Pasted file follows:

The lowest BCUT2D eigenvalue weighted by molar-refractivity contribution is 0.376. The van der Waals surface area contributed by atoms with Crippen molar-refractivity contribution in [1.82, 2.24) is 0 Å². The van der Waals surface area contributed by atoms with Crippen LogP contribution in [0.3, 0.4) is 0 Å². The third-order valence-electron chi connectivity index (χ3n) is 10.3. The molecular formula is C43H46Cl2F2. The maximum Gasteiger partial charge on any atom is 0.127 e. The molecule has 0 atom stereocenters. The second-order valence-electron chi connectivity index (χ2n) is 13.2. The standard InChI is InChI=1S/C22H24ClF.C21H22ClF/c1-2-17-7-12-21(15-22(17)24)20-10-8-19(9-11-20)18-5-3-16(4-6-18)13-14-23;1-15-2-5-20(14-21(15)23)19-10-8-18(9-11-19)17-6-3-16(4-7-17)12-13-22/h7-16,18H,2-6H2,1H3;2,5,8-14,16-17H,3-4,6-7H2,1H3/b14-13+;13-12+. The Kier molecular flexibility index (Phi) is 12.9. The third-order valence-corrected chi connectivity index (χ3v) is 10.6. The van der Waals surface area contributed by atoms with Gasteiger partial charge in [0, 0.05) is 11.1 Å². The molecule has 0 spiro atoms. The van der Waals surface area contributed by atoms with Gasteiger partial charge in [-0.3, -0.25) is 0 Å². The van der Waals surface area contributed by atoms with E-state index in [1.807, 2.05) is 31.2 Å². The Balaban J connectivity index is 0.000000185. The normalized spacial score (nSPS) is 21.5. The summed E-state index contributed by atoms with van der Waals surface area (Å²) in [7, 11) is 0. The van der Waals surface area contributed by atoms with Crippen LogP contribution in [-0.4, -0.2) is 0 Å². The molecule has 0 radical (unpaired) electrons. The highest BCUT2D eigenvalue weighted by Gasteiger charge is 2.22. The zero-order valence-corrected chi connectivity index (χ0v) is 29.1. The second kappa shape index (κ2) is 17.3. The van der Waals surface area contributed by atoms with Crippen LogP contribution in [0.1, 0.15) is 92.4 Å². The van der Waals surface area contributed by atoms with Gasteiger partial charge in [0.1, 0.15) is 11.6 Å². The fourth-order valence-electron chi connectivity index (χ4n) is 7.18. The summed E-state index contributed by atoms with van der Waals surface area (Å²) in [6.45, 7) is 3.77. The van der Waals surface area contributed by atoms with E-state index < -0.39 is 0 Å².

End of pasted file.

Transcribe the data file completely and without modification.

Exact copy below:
The lowest BCUT2D eigenvalue weighted by molar-refractivity contribution is 0.376. The van der Waals surface area contributed by atoms with Crippen molar-refractivity contribution in [1.82, 2.24) is 0 Å². The van der Waals surface area contributed by atoms with Crippen LogP contribution in [0.3, 0.4) is 0 Å². The third-order valence-electron chi connectivity index (χ3n) is 10.3. The molecular formula is C43H46Cl2F2. The maximum Gasteiger partial charge on any atom is 0.127 e. The molecule has 0 atom stereocenters. The second-order valence-electron chi connectivity index (χ2n) is 13.2. The standard InChI is InChI=1S/C22H24ClF.C21H22ClF/c1-2-17-7-12-21(15-22(17)24)20-10-8-19(9-11-20)18-5-3-16(4-6-18)13-14-23;1-15-2-5-20(14-21(15)23)19-10-8-18(9-11-19)17-6-3-16(4-7-17)12-13-22/h7-16,18H,2-6H2,1H3;2,5,8-14,16-17H,3-4,6-7H2,1H3/b14-13+;13-12+. The Kier molecular flexibility index (Phi) is 12.9. The third-order valence-corrected chi connectivity index (χ3v) is 10.6. The van der Waals surface area contributed by atoms with Gasteiger partial charge in [0, 0.05) is 11.1 Å². The molecule has 0 spiro atoms. The van der Waals surface area contributed by atoms with Gasteiger partial charge in [-0.3, -0.25) is 0 Å². The van der Waals surface area contributed by atoms with E-state index in [1.807, 2.05) is 31.2 Å². The Balaban J connectivity index is 0.000000185. The normalized spacial score (nSPS) is 21.5. The summed E-state index contributed by atoms with van der Waals surface area (Å²) in [7, 11) is 0. The van der Waals surface area contributed by atoms with Crippen LogP contribution in [-0.4, -0.2) is 0 Å². The molecule has 0 radical (unpaired) electrons. The highest BCUT2D eigenvalue weighted by Gasteiger charge is 2.22. The zero-order valence-corrected chi connectivity index (χ0v) is 29.1. The second kappa shape index (κ2) is 17.3. The van der Waals surface area contributed by atoms with Crippen LogP contribution in [0.1, 0.15) is 92.4 Å². The van der Waals surface area contributed by atoms with Gasteiger partial charge in [0.1, 0.15) is 11.6 Å². The fourth-order valence-electron chi connectivity index (χ4n) is 7.18. The summed E-state index contributed by atoms with van der Waals surface area (Å²) in [6.45, 7) is 3.77. The van der Waals surface area contributed by atoms with E-state index < -0.39 is 0 Å².